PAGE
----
Oregon Health Authority Suggests Temporary Ban on Sale of Vaping Products

The possibility of a ban on the sale of vaping products loomed closer late Friday as the Oregon Health Authority recommended Oregon Gov. Kate Brown consider imposing a temporary six-month moratorium on the sale of all vaping items.

The ban was the most dire among a range of options the health agency laid out. The agency stressed it was not addressing the matter of Brown’s legal authority to impose a sale ban.

Brown's office late Friday said state lawyers are reviewing a ban and other options and that "in the coming weeks" Brown will work with state agencies "to determine a path forward under Oregon law that protects the public health of all Oregonians when it comes to vaping products."

In its memo to Brown, the health agency put the ban as the top item recommended for consideration: “Implement a six-month temporary moratorium on sale and display of all vaping products, including tobacco, nicotine, and cannabis, while the federal investigation is underway and Oregon’s evaluation of the ban is conducted. This moratorium should include online sales in Oregon. These options are provided independent of and without consideration of legal authority or approval."

The ban or other options “would require review, coordination and implementation assistance from the Oregon Department of Justice and other state agencies,” the health agency wrote.

The agency also said the state could increase availability of tobacco-cessation methods.

And it also suggested “statewide prevention campaign aimed at discouraging the use of vaping and combustible products with a link to cessation services.” The campaign would include signs in retail stores warning of the risks of vaping.

In addition, the state could ask the federal Food and Drug Administration to regulate vaping products and establish a moratorium on Internet sales of tobacco and a moratorium on advertising of vaping products.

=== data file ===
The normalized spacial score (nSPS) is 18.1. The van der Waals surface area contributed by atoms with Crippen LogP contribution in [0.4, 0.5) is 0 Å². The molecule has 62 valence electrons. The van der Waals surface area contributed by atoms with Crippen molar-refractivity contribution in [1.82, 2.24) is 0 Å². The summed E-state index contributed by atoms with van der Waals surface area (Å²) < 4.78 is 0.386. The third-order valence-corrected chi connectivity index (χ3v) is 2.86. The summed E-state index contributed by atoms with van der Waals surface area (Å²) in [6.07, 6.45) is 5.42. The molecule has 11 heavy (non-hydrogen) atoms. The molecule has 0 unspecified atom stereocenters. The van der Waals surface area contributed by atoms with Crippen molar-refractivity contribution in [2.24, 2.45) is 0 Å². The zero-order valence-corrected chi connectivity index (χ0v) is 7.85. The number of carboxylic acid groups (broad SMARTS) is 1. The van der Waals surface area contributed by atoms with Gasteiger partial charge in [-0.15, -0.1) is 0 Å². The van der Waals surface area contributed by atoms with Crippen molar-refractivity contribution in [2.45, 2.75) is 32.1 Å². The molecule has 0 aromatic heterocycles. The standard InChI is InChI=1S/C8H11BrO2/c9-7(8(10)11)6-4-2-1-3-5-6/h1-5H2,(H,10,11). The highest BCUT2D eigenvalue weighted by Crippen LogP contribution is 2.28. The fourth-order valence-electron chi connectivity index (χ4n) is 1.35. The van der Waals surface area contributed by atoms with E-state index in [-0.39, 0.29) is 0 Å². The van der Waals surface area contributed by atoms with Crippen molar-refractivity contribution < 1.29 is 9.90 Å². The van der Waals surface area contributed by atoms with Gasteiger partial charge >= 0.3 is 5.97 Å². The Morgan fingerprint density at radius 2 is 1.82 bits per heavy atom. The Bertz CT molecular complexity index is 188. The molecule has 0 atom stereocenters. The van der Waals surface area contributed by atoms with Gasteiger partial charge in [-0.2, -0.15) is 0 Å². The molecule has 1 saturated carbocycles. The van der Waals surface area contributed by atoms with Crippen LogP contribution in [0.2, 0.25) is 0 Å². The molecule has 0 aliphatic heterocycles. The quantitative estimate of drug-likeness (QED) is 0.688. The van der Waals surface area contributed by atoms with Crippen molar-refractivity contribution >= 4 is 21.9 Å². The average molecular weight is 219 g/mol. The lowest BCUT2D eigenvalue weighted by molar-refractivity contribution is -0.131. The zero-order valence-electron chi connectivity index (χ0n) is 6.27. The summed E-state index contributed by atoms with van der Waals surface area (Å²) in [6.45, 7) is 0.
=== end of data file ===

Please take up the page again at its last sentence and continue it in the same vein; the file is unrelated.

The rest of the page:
The state could also convene a work group to come up with short- and long-term strategies, the health agency said.

The list of options came just a day after the health agency urged Oregonians to stop vaping immediately, following confirmation of a second vaping-related death in the state. Brown earlier in the week had asked for options by Friday.

Dr. Dean Sidelinger, Oregon’s health officer, said Thursday he expects more vaping-related illnesses and deaths in the state.

The moves came after the death of a second Oregonian who used cannabis vaping products and succumbed to a severe respiratory illness. In all, five Oregonians have been documented as having vaping-related illnesses, with three of those now recovering, and two dying. The illness were all caused by vaping of cannabis products bought at state-licensed cannabis stores, the state said.

Concern about vaping-related illnesses and deaths has abruptly swept the nation in recent weeks, catching up with a vaping craze that has been building for several years. People, especially young people, vape a wide range of compounds, from flavors to tobacco and cannabis.

Massachusetts Gov. Charlie Baker on Tuesday declared a public health emergency and ordered a four-month ban on the sale of vaping products in the state, apparently the first of its kind in the nation.

Oregon officials said no vaping products are safe, including those using tobacco or cannabis.

Hundreds of stores across the state sell vaping products, whether tobacco or cannabis.

“People should stop vaping immediately,” said Sidelinger. “If you vape, whether it’s cannabis, nicotine or other products, please quit. These are addictive substances, and we encourage people to take advantage of free resources to help them quit.”

"No level of vaping is safe," he said.

OHA officials say the most recent death was an individual who had been hospitalized with respiratory symptoms.

Nationally, there have been more than 800 cases, primarily among youths and young adults, in 46 states and one U.S. territory, the state said. A total of 12 deaths, including Oregon’s , have been reported in 10 states.

Those who have fallen ill in Oregon have been hospitalized after experiencing worsening symptoms, including shortness of breath, cough or chest pain.

Federal authorities have not identified the root cause of the vaping deaths and injuries, but all cases have involved e-cigarette use or vaping. Experts are uncertain whether there is a specific chemical or other compound that is causing the illnesses.

People should not switch from vaping to smoking traditional combustible products such as cigarettes, because they, too, are addictive and hazardous, Sidelinger said.

You can reach Christian Wihtol at [email protected].

 

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